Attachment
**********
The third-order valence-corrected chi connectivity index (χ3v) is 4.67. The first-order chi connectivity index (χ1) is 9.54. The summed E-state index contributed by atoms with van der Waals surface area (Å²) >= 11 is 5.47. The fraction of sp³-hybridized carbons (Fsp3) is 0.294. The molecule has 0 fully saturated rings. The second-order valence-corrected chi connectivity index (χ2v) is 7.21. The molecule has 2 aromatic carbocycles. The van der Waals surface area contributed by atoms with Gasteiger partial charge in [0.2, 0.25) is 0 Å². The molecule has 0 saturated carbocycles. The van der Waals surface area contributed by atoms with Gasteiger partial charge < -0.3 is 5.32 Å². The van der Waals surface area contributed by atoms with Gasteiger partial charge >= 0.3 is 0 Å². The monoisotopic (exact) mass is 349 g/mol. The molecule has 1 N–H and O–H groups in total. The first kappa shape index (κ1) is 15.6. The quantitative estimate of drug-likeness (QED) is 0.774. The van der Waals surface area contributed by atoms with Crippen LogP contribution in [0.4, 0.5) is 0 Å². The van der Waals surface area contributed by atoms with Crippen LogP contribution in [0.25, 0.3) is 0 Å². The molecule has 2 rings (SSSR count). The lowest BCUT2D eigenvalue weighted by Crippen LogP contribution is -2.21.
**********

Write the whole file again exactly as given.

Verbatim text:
The third-order valence-corrected chi connectivity index (χ3v) is 4.67. The first-order chi connectivity index (χ1) is 9.54. The summed E-state index contributed by atoms with van der Waals surface area (Å²) >= 11 is 5.47. The fraction of sp³-hybridized carbons (Fsp3) is 0.294. The molecule has 0 fully saturated rings. The second-order valence-corrected chi connectivity index (χ2v) is 7.21. The molecule has 2 aromatic carbocycles. The van der Waals surface area contributed by atoms with Gasteiger partial charge in [0.2, 0.25) is 0 Å². The molecule has 0 saturated carbocycles. The van der Waals surface area contributed by atoms with Gasteiger partial charge < -0.3 is 5.32 Å². The van der Waals surface area contributed by atoms with Gasteiger partial charge >= 0.3 is 0 Å². The monoisotopic (exact) mass is 349 g/mol. The molecule has 1 N–H and O–H groups in total. The first kappa shape index (κ1) is 15.6. The quantitative estimate of drug-likeness (QED) is 0.774. The van der Waals surface area contributed by atoms with Crippen LogP contribution in [0.4, 0.5) is 0 Å². The van der Waals surface area contributed by atoms with Crippen LogP contribution in [0.25, 0.3) is 0 Å². The molecule has 2 rings (SSSR count). The lowest BCUT2D eigenvalue weighted by Crippen LogP contribution is -2.21.